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Waiting for Florida Bourbon

Marc Haze
WUSF news

If you've spent much time around places where alcoholic beverages are sold and consumed, you may have heard the following: "Tequila has to come from Mexico. Champagne has to come from France and bourbon has to come from Kentucky."

That last one is not true.

Bourbon can be made anywhere in the United States, as long as strict rules are followed.

No one has made or sold bourbon legally, using Florida-grown ingredients since before Prohibition.

Now a craft distillery in St Augustine is investing millions in trying to be the first.

The St. Augustine Distillery has been open for just over a year. The place was designed with tourism in mind. It has a movie theater, restaurant and bar and a gift shop. The building in which it operates used to be the city's electric and ice plants and is on the trolley routes that take visitors through America's oldest city.

The building may be old, but everything inside it is brand new.

They make artisan vodka and gin and will soon roll out their rum. Almost everything in the bottle is grown on Florida family farms.

Philip McDaniel is one of the investors and is the CEO. He says the tours are his biggest selling point.

Credit Marc Haze / WUSF news
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Head distiller Brendan Wheatley and CEO Philip McDaniel

"If people can see how the product is made they will want to buy it"

The plan is working. Sales at the gift shop are good and the products are making their way into groceries, liquor stores and bars throughout the state. The distillery might be considered an economic success, except for this. Virtually every dollar raised through sales of their clear spirits is being invested in making a brown one.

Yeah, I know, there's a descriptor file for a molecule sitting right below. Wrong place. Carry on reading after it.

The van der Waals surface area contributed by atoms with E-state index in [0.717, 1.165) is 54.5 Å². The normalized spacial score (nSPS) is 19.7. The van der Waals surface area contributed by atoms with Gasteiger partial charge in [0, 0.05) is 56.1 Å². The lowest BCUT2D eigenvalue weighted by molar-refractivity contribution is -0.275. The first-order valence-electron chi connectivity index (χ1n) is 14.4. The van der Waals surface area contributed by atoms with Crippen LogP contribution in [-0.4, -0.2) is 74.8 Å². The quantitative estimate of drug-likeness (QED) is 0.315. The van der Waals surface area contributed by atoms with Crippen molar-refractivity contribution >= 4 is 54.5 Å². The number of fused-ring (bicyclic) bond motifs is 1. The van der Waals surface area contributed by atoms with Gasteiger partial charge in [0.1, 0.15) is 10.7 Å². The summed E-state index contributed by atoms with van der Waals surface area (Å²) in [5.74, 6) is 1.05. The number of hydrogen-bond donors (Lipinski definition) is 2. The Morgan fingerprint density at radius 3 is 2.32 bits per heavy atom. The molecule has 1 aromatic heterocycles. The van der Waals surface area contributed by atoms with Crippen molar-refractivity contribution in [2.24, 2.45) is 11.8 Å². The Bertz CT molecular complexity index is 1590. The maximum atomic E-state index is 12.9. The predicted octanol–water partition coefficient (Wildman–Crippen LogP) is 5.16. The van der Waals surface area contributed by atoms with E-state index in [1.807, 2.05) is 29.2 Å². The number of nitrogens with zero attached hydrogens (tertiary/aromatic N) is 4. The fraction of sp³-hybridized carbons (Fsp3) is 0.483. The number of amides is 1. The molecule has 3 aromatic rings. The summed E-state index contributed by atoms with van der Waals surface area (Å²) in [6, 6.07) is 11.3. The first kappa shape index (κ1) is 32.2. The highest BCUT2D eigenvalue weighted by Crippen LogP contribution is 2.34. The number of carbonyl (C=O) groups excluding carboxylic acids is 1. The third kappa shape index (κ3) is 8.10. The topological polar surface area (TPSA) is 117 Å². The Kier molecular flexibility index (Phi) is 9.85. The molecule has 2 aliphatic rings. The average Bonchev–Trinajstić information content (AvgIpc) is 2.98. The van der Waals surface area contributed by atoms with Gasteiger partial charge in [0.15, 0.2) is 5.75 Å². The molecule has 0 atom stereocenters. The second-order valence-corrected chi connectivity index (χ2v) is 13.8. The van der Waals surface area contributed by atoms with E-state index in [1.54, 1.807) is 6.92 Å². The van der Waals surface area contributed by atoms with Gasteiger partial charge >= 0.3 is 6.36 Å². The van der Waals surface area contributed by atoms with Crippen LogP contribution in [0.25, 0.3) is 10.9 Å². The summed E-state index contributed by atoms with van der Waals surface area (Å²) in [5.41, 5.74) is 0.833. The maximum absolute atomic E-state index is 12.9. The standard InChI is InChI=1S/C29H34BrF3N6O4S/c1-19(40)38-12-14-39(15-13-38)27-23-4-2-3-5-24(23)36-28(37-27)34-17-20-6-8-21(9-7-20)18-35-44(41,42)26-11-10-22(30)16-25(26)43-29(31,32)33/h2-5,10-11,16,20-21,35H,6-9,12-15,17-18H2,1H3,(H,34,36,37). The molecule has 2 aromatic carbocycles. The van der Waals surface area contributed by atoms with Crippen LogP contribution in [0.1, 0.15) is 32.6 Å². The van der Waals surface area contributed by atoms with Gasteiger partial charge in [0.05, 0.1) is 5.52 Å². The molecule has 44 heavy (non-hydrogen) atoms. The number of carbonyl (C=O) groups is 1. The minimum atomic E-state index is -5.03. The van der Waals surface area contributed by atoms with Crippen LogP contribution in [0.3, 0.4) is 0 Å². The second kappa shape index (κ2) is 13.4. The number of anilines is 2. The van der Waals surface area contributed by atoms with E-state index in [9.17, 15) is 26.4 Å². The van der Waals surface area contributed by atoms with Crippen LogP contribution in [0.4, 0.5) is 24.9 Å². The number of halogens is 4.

Making bourbon takes money and patience. It has to age in white oak barrels for two to four years. Sometimes longer.

Credit Marc Haze / WUSF news
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Several steps along the journey to becoming bourbon.

McDaniel says that's hard on the bottom line.

"The challenge to this business is that you're going to make bourbon today but you can't sell it for 24, and in some cases 48 months. From a P and L ( profit and loss) standpoint it's a pretty rough road, so we decided to make some clear products we could generate some cash flow on."

Another reason Florida bourbon has been so long in coming is the difficulty in using local ingredients.

Brendan Wheatley is the head distiller.

"Corn, wheat and barley are hard to grow here in Florida to the specs we need. That doesn't mean it's impossible, we get very good corn from this area," he said. "But it's a narrower window in which we can get that corn and keep that corn and the harvest season is at a different time than it is in most places."

Bourbon ages in barrels that have been set on fire. It is the char on those barrels that give the product it's smoky flavor. The distillery is experimenting with different chars, each giving the product a different taste. At some point the distillers will have to decide on the house style.

Credit Marc Haze / WUSF news
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Some of the 200 barrels of bourbon, waiting to be born.

Not knowing what the finished product will taste like doesn't worry McDaniel.

"We have an overall sense it's going to be excellent," he says. "It's the old adage 'If it's good going into the barrel it will be good coming out of the barrel. We're very confident it's going to be a delicious product that people will welcome."

By the time the first bottle of Florida bourbon goes on sale almost $4 million will have been invested. It will be sometime in 2017 when we learn if McDaniel was right.

There is no specific date for the rollout for their Florida bourbon. Wheatley says they won't keep it a secret.

"We're going to make a big deal about it."

In 2010, after spending 28 years in commercial FM radio, I finally got the opportunity to work at the station I listen to.
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